In honor of Father's Day, a quick story: My mom called last weekend to tell me a fascinating story about my stepfather. He's a retired teacher living in upstate New York, and, judging by his recent behavior, he's more than a little bored.
He was at home browsing the newspaper last week when he came across the obituary of a man named Victor who had lived about 40 miles south. He and Victor shared the same last name, and my stepfather suspected it might be his deceased grandfather's brother. (My initial reaction: My stepfather is north of 60, so how old was this guy? 130?) Mind you, he didn't know for sure. It was a vague, unconfirmed memory of a first name, and he'd never met the man or anybody else from that side of the family.
Now, imagine yourself in that situation. Assuming you didn't just move on to the sports page like a normal person, and assuming curiosity got the better of you, would you:
A. Check out the names of the person's surviving relatives and look them up in the white pages.
B. Call the funeral home to find family contact information.
C. Call up the family members you DO know and see if you can trace it that way.
D. Dig out your best suit from the closet and head down to the funeral unannounced.
As you can probably guess, he chose "D", which is absolutely incredible to me. What's your opening line at the church in that situation? "Hi there sorry about your loss. Is anybody here really into genealogy?"
If someone approached me with that pretense at a funeral, I'd automatically suspect it was a pervert who preyed on the grieving or someone trying to get free food. And I'm not sure which is more offensive.
But somehow, things went smoother for him. As insane as the idea was, it turned out he really had found a forgotten side of the family, and they welcomed him with open arms and invited him to — no joke — a "family-tree party." He dragged my mother along on Saturday, and everyone loved him.
So, good for my stepfather, who I'll now be using as inspiration for a screenplay called "Funeral Crashers." It's a heartbreaking tale of lonely souls who seek companionship through other people's deaths, and will star Crispin Glover as every character (especially the cadavers).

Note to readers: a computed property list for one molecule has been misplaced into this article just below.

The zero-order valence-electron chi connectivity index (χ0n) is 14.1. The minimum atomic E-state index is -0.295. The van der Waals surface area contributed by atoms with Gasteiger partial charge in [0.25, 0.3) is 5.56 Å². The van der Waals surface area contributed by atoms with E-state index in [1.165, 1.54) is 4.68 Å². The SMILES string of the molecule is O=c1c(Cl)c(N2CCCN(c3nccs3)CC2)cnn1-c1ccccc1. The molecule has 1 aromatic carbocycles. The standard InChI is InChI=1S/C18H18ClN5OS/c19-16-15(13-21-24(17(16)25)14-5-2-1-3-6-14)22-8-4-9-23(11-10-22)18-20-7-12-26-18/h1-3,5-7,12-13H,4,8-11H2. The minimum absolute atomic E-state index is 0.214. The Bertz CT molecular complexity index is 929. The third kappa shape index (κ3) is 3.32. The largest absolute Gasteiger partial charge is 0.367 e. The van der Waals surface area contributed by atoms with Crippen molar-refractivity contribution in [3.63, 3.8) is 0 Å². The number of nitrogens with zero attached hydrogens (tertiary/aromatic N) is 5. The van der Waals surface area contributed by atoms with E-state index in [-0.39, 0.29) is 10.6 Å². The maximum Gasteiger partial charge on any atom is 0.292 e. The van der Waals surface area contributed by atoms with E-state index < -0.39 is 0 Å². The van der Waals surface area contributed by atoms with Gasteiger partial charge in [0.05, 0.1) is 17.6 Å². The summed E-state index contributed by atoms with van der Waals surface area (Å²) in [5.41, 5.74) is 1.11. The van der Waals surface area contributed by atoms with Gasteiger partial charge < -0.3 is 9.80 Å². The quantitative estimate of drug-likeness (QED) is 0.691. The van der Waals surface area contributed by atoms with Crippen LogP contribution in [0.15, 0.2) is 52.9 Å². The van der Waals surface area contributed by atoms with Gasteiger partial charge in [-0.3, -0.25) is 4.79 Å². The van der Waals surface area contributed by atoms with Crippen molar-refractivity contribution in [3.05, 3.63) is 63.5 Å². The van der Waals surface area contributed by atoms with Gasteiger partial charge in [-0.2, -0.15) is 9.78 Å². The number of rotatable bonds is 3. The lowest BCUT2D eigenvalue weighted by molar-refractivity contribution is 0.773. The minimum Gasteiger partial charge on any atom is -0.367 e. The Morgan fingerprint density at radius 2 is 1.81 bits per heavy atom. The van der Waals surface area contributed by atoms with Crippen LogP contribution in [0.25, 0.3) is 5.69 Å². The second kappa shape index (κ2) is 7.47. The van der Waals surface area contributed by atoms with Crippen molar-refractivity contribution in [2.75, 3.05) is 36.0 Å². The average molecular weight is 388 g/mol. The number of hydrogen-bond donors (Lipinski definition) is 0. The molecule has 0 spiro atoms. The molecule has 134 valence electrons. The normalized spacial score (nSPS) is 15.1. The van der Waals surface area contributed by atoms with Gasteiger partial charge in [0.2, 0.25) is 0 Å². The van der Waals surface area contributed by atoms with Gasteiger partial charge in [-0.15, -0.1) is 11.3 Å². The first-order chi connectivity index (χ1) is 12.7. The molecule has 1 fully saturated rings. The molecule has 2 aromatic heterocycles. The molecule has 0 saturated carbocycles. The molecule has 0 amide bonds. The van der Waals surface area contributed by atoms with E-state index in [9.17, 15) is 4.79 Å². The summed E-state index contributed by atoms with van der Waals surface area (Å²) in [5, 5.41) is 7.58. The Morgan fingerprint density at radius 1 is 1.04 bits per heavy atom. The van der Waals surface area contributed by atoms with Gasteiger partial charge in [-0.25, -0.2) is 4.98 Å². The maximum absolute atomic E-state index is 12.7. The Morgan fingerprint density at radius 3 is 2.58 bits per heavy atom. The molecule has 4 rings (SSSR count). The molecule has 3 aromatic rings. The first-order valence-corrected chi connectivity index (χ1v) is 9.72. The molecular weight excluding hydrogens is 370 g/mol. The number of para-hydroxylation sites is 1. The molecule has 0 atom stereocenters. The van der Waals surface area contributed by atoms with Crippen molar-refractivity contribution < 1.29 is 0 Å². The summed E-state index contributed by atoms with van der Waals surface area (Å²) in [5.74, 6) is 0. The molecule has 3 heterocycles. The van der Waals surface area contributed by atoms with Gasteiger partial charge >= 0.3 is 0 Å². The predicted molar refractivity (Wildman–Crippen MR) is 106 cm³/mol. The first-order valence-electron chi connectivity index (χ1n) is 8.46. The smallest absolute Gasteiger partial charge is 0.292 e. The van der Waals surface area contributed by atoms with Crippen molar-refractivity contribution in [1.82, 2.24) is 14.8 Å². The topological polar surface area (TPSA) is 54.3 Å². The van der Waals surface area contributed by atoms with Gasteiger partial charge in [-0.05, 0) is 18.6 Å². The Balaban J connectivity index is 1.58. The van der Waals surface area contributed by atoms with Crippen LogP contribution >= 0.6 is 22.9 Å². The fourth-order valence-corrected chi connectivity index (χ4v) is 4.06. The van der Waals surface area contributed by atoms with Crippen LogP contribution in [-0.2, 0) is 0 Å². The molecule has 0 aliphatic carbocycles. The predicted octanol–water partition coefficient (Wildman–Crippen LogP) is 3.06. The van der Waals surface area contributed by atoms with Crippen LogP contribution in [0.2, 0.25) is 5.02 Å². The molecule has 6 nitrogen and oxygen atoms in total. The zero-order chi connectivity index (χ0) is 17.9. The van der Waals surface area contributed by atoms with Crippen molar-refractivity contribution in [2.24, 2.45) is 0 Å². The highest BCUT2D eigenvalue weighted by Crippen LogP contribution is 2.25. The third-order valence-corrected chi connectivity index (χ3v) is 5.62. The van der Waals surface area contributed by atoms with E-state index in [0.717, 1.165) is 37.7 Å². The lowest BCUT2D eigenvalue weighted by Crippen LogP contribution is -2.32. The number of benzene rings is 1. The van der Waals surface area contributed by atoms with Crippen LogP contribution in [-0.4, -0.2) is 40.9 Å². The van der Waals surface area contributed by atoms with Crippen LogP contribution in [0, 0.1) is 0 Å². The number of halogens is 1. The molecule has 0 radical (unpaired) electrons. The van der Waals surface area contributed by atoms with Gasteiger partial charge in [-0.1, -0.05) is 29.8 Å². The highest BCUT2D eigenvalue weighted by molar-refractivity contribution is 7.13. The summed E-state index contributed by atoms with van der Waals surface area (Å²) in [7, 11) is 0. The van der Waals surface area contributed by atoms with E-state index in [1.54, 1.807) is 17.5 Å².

The weekend in sports was less eventful than any family-tree party I can imagine, and included far fewer pistol duels:
- Rory McIlroy's blazing play at the U.S. Open earned the 22-year-old his first major victory Sunday. After his collapse in the final round at the Masters earlier this year, the win is a bit of redemption for McIlroy, and proves he has the mettle to excel under pressure. "Good for him," said a disheveled Greg Norman, sipping a beer at his Australia home, surrounded by decayed newspapers and half-empty milk cartons. "That's really, really super."
- In international soccer, the U.S. beat Jamaica 2-0 to reach the Gold Cup semifinals. The Gold Cup is a regional competition between countries from North America, Central America, and the Caribbean, featuring elite teams such as the United States, Mexico, the U.S., Estados Unidos Mexicanos, the Americans, and the Mexicans. The semifinal matches will take place Wednesday night, with the winners advancing to face either America or Mexico.
- Bad luck struck the St. Louis Cardinals Sunday as Albert Pujols sprained his wrist when a Royals player ran into him at first base. The extent of the damage won't be known until an MRI is performed, but St. Louis mayor Francis G. Slay has already ordered troops to begin the long march across Missouri in case it's a broken wrist. Kansas City mayor Sly James had no comment, but, judging by his first name, is presumably up to one of his old tricks.
- After the surprise resignation of Edwin Rodriguez, the Florida Marlins are set to introduce Jack McKeon as the team's interim manager. McKeon, who is 80 years old, told reporters he has three main goals: play disciplined baseball, make the playoffs, and finally take down that son of a bitch Connie Mack.
- The New York Yankees beat the Cubs 10-4 Sunday night to win the first series between the teams since 2003. After the game, A-Rod asked if anybody wanted to go play in the ivy on the outfield wall at Wrigley Field. When teammates asked if he was serious, A-Rod's voice dropped to a whisper. "No," he said. "I guess I'm not."
- Florida, Vanderbilt, Virginia, and South Carolina each won its opening game in the 2011 College World Series. Virginia coach Brian O'Connor called his team's victory bittersweet. "On one hand, it's great news for our championship dream," he said. "On the other, now we're stuck in Omaha for the whole week." As he spoke, a tumbleweed rolled by and a weather-beaten old man pushed a creaky corn vending cart past a general store while a group of local children played marbles in the dirt.
- The Red Sox routed the Brewers 12-2 Sunday, but received some bad news when starting pitcher Clay Buchholz was placed on the DL with a lower back strain. A Red Sox source said he suffered the injury in a hotel pool while carrying David Ortiz on his back during a "chicken fight" match he eventually lost to Zack Greinke and Prince Fielder.